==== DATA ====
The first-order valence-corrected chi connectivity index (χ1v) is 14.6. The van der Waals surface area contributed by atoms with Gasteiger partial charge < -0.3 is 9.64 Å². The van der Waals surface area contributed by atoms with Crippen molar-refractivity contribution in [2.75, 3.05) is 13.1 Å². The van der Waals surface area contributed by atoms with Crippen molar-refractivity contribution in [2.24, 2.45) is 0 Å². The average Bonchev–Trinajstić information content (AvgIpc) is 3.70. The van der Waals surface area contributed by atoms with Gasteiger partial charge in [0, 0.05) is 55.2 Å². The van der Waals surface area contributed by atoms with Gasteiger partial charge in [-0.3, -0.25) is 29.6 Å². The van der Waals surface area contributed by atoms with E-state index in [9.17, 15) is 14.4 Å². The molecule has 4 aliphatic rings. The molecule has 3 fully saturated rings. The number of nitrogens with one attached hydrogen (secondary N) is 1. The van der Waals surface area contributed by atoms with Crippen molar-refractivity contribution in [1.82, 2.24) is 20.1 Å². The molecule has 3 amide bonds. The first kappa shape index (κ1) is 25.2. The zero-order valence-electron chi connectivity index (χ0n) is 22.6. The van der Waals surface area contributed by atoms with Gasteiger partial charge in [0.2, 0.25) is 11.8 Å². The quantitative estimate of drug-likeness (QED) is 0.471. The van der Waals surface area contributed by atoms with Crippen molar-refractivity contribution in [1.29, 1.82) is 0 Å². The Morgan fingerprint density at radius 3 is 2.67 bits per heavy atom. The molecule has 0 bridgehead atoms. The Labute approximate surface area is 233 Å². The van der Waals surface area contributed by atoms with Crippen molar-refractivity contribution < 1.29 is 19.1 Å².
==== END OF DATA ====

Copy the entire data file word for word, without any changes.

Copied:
The first-order valence-corrected chi connectivity index (χ1v) is 14.6. The van der Waals surface area contributed by atoms with Gasteiger partial charge < -0.3 is 9.64 Å². The van der Waals surface area contributed by atoms with Crippen molar-refractivity contribution in [2.75, 3.05) is 13.1 Å². The van der Waals surface area contributed by atoms with Crippen molar-refractivity contribution in [2.24, 2.45) is 0 Å². The average Bonchev–Trinajstić information content (AvgIpc) is 3.70. The van der Waals surface area contributed by atoms with Gasteiger partial charge in [0, 0.05) is 55.2 Å². The van der Waals surface area contributed by atoms with Gasteiger partial charge in [-0.3, -0.25) is 29.6 Å². The van der Waals surface area contributed by atoms with E-state index in [9.17, 15) is 14.4 Å². The molecule has 4 aliphatic rings. The molecule has 3 fully saturated rings. The number of nitrogens with one attached hydrogen (secondary N) is 1. The van der Waals surface area contributed by atoms with Crippen molar-refractivity contribution in [1.82, 2.24) is 20.1 Å². The molecule has 3 amide bonds. The first kappa shape index (κ1) is 25.2. The zero-order valence-electron chi connectivity index (χ0n) is 22.6. The van der Waals surface area contributed by atoms with Gasteiger partial charge in [0.2, 0.25) is 11.8 Å². The quantitative estimate of drug-likeness (QED) is 0.471. The van der Waals surface area contributed by atoms with Crippen molar-refractivity contribution in [1.29, 1.82) is 0 Å². The Morgan fingerprint density at radius 3 is 2.67 bits per heavy atom. The molecule has 0 bridgehead atoms. The Labute approximate surface area is 233 Å². The van der Waals surface area contributed by atoms with Crippen molar-refractivity contribution < 1.29 is 19.1 Å².